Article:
This report conducted by the Southern Methodist University’s Geothermal Lab defines geothermal resources through improved understanding of subsurface temperatures. The focus of study was the area of Texas generally east of Interstate 35 because of the overlap between high heat flow levels, the location of major Texas population centers, and the availability of numerous oil and gas field data. Both new and existing temperature data from oil and gas wells were collected, collated, and analyzed.
The Energy Report is a reference tool for anyone seeking to understand the current Texas energy environment. Texas remains at the forefront of the nation’s energy industry. The direction Texas takes in energy policy will help mark the path for the nation. Texas — and the rest of the world, for that matter — almost certainly will meet future energy demands using a wide variety of resources, and our state is well positioned to benefit from the increasing diversification of the nation’s energy portfolio.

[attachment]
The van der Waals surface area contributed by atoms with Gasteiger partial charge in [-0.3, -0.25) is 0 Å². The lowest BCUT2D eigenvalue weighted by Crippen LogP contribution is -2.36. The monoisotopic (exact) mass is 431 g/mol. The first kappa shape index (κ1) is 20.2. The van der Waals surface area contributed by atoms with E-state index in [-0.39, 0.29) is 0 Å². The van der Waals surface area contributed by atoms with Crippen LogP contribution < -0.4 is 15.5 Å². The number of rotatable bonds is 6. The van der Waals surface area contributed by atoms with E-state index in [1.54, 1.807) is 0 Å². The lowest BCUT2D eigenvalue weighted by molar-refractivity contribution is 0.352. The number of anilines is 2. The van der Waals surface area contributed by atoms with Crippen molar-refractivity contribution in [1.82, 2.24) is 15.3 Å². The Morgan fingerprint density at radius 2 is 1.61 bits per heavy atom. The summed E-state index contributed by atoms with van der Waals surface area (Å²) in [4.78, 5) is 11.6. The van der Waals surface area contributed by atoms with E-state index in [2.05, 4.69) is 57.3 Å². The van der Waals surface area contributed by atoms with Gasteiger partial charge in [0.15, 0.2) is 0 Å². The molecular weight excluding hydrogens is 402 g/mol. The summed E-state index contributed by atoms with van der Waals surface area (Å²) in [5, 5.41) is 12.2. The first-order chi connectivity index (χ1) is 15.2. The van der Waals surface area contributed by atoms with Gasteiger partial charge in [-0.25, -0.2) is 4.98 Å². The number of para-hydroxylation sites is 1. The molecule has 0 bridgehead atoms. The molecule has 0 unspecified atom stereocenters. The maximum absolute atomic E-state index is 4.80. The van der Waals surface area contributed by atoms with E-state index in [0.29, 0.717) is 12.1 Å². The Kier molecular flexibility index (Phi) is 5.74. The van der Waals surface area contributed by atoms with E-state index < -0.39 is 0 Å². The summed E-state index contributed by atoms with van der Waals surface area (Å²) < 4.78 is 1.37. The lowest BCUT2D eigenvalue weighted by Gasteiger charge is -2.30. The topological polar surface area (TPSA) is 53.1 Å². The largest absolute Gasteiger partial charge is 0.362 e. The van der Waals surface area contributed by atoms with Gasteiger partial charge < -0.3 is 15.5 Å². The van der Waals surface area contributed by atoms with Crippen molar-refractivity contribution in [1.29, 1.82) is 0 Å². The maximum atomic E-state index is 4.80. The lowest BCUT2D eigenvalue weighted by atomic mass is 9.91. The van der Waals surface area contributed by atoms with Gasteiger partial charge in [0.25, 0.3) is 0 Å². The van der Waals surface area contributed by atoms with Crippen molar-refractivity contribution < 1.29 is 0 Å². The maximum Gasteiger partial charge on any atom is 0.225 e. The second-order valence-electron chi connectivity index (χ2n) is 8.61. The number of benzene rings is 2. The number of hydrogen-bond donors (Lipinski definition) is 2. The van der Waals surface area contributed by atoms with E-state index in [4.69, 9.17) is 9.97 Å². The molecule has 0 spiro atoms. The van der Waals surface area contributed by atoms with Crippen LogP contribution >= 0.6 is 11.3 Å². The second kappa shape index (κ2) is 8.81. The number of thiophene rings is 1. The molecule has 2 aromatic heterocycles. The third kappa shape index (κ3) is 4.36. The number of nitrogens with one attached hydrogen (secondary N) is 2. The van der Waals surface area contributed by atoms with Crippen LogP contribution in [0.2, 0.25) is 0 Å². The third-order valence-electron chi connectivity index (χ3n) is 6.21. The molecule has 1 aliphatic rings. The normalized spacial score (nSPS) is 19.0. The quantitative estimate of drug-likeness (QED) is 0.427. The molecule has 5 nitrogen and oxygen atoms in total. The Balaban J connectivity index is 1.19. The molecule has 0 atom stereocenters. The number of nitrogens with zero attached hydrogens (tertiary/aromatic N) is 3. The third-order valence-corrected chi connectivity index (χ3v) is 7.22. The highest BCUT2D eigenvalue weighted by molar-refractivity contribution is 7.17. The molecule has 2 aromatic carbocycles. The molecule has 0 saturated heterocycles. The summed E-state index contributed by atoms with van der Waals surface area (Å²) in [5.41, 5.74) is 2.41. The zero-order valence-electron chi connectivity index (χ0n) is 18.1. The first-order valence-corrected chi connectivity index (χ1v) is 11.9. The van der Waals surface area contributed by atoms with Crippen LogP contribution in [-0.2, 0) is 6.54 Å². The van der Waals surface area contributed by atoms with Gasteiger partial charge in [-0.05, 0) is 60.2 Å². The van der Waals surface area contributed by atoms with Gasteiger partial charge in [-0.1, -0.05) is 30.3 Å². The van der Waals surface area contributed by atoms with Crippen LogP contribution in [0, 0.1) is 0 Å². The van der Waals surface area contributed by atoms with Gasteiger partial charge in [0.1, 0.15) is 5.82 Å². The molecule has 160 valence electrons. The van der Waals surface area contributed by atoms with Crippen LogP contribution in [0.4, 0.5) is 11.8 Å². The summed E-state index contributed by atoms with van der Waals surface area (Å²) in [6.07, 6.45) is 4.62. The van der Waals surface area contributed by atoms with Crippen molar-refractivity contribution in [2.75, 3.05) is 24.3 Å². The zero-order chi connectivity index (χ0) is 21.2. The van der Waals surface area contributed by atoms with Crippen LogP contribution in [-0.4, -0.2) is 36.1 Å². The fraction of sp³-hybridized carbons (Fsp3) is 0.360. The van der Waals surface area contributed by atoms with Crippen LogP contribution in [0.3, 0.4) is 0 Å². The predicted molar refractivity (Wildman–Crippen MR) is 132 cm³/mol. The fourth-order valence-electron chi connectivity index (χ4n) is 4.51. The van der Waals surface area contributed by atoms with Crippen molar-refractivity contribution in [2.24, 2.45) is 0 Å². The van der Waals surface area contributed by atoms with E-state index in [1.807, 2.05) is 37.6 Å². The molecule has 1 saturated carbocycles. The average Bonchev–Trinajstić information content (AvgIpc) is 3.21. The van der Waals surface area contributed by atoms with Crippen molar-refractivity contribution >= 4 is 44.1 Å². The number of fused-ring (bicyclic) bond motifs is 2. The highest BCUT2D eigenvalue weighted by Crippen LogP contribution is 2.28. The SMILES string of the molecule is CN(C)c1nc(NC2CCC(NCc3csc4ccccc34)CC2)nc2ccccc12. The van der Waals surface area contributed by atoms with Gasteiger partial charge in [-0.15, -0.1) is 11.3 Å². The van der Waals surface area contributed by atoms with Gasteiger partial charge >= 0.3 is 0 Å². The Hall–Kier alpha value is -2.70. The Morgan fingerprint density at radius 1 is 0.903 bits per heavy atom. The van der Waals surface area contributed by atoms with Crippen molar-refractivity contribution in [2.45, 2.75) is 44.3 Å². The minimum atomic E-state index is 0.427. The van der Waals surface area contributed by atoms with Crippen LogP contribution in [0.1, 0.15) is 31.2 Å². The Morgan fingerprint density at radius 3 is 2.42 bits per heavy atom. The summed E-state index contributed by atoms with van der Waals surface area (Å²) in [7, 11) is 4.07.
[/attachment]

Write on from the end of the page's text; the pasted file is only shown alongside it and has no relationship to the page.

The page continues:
This is a reference tool for anyone seeking to understand the current Texas renewable energy resource assessment environment. Texas remains at the forefront of the nation’s energy industry. The direction Texas takes in renewable energy will help mark the path for the nation. Texas is well positioned to benefit from the increasing diversification of the nation’s renewable energy portfolio.
This report provides a basic overview of the resources currently available to empower consumers with practical information that can objectively rate home energy use and assess the potential for energy efficiency gains and reductions in home operating costs.